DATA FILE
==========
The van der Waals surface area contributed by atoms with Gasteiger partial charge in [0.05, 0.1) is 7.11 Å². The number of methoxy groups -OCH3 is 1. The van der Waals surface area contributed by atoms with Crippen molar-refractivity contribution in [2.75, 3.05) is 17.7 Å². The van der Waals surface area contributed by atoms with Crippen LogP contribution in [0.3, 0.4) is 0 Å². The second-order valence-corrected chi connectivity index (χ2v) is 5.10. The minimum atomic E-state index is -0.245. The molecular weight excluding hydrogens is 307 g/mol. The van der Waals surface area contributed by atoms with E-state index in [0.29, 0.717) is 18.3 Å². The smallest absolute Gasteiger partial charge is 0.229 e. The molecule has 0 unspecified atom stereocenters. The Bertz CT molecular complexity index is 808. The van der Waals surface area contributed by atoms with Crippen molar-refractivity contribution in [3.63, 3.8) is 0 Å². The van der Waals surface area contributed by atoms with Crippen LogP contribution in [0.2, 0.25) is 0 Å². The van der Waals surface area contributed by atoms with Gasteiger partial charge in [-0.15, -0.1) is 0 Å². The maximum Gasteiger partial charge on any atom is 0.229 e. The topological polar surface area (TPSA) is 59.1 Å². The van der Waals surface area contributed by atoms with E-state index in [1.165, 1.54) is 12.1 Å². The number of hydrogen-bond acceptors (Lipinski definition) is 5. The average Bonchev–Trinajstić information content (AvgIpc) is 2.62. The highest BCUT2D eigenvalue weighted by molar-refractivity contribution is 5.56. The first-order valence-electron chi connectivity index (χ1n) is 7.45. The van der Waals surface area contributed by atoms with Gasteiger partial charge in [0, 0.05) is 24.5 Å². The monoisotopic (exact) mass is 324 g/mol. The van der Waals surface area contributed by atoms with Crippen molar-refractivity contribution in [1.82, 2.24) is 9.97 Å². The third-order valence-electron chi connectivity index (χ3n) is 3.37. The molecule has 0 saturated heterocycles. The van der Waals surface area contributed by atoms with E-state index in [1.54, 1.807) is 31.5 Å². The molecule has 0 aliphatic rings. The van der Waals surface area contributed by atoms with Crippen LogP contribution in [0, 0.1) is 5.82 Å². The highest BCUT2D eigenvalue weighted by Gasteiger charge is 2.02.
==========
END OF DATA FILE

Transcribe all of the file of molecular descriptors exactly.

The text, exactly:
The van der Waals surface area contributed by atoms with Gasteiger partial charge in [0.05, 0.1) is 7.11 Å². The number of methoxy groups -OCH3 is 1. The van der Waals surface area contributed by atoms with Crippen molar-refractivity contribution in [2.75, 3.05) is 17.7 Å². The van der Waals surface area contributed by atoms with Crippen LogP contribution in [0.3, 0.4) is 0 Å². The second-order valence-corrected chi connectivity index (χ2v) is 5.10. The minimum atomic E-state index is -0.245. The molecular weight excluding hydrogens is 307 g/mol. The van der Waals surface area contributed by atoms with E-state index in [0.29, 0.717) is 18.3 Å². The smallest absolute Gasteiger partial charge is 0.229 e. The molecule has 0 unspecified atom stereocenters. The Bertz CT molecular complexity index is 808. The van der Waals surface area contributed by atoms with Crippen molar-refractivity contribution in [3.63, 3.8) is 0 Å². The van der Waals surface area contributed by atoms with Crippen LogP contribution in [0.2, 0.25) is 0 Å². The van der Waals surface area contributed by atoms with Gasteiger partial charge in [-0.15, -0.1) is 0 Å². The maximum Gasteiger partial charge on any atom is 0.229 e. The topological polar surface area (TPSA) is 59.1 Å². The van der Waals surface area contributed by atoms with E-state index in [1.165, 1.54) is 12.1 Å². The number of hydrogen-bond acceptors (Lipinski definition) is 5. The average Bonchev–Trinajstić information content (AvgIpc) is 2.62. The highest BCUT2D eigenvalue weighted by molar-refractivity contribution is 5.56. The first-order valence-electron chi connectivity index (χ1n) is 7.45. The van der Waals surface area contributed by atoms with Gasteiger partial charge in [0, 0.05) is 24.5 Å². The monoisotopic (exact) mass is 324 g/mol. The van der Waals surface area contributed by atoms with Crippen molar-refractivity contribution in [1.82, 2.24) is 9.97 Å². The third-order valence-electron chi connectivity index (χ3n) is 3.37. The molecule has 0 saturated heterocycles. The van der Waals surface area contributed by atoms with E-state index in [1.54, 1.807) is 31.5 Å². The molecule has 0 aliphatic rings. The van der Waals surface area contributed by atoms with Crippen LogP contribution in [0, 0.1) is 5.82 Å². The highest BCUT2D eigenvalue weighted by Gasteiger charge is 2.02.